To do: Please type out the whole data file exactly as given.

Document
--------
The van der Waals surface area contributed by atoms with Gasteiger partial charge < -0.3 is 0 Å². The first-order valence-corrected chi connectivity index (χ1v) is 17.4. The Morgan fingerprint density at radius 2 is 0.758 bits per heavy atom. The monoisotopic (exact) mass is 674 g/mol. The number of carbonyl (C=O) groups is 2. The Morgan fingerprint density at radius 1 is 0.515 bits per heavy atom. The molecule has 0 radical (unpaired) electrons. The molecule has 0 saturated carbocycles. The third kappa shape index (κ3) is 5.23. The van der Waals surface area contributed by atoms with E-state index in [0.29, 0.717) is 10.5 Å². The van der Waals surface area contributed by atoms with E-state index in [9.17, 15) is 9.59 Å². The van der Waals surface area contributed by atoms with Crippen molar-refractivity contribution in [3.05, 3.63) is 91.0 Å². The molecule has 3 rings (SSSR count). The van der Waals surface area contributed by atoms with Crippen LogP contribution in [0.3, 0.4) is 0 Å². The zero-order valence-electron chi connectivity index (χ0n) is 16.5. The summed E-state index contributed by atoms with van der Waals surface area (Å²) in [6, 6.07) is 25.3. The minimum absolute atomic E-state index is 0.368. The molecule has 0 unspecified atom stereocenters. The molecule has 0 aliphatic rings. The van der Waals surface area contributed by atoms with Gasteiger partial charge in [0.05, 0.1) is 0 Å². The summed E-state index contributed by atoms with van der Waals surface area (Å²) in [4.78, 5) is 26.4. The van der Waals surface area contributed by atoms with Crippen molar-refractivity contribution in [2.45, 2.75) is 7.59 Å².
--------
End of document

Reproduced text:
The van der Waals surface area contributed by atoms with Gasteiger partial charge < -0.3 is 0 Å². The first-order valence-corrected chi connectivity index (χ1v) is 17.4. The Morgan fingerprint density at radius 2 is 0.758 bits per heavy atom. The monoisotopic (exact) mass is 674 g/mol. The number of carbonyl (C=O) groups is 2. The Morgan fingerprint density at radius 1 is 0.515 bits per heavy atom. The molecule has 0 radical (unpaired) electrons. The molecule has 0 saturated carbocycles. The third kappa shape index (κ3) is 5.23. The van der Waals surface area contributed by atoms with E-state index in [0.29, 0.717) is 10.5 Å². The van der Waals surface area contributed by atoms with E-state index in [9.17, 15) is 9.59 Å². The van der Waals surface area contributed by atoms with Crippen molar-refractivity contribution in [3.05, 3.63) is 91.0 Å². The molecule has 3 rings (SSSR count). The van der Waals surface area contributed by atoms with Crippen LogP contribution in [0.3, 0.4) is 0 Å². The zero-order valence-electron chi connectivity index (χ0n) is 16.5. The summed E-state index contributed by atoms with van der Waals surface area (Å²) in [6, 6.07) is 25.3. The minimum absolute atomic E-state index is 0.368. The molecule has 0 unspecified atom stereocenters. The molecule has 0 aliphatic rings. The van der Waals surface area contributed by atoms with Gasteiger partial charge in [0.05, 0.1) is 0 Å². The summed E-state index contributed by atoms with van der Waals surface area (Å²) in [4.78, 5) is 26.4. The van der Waals surface area contributed by atoms with Crippen molar-refractivity contribution in [2.45, 2.75) is 7.59 Å².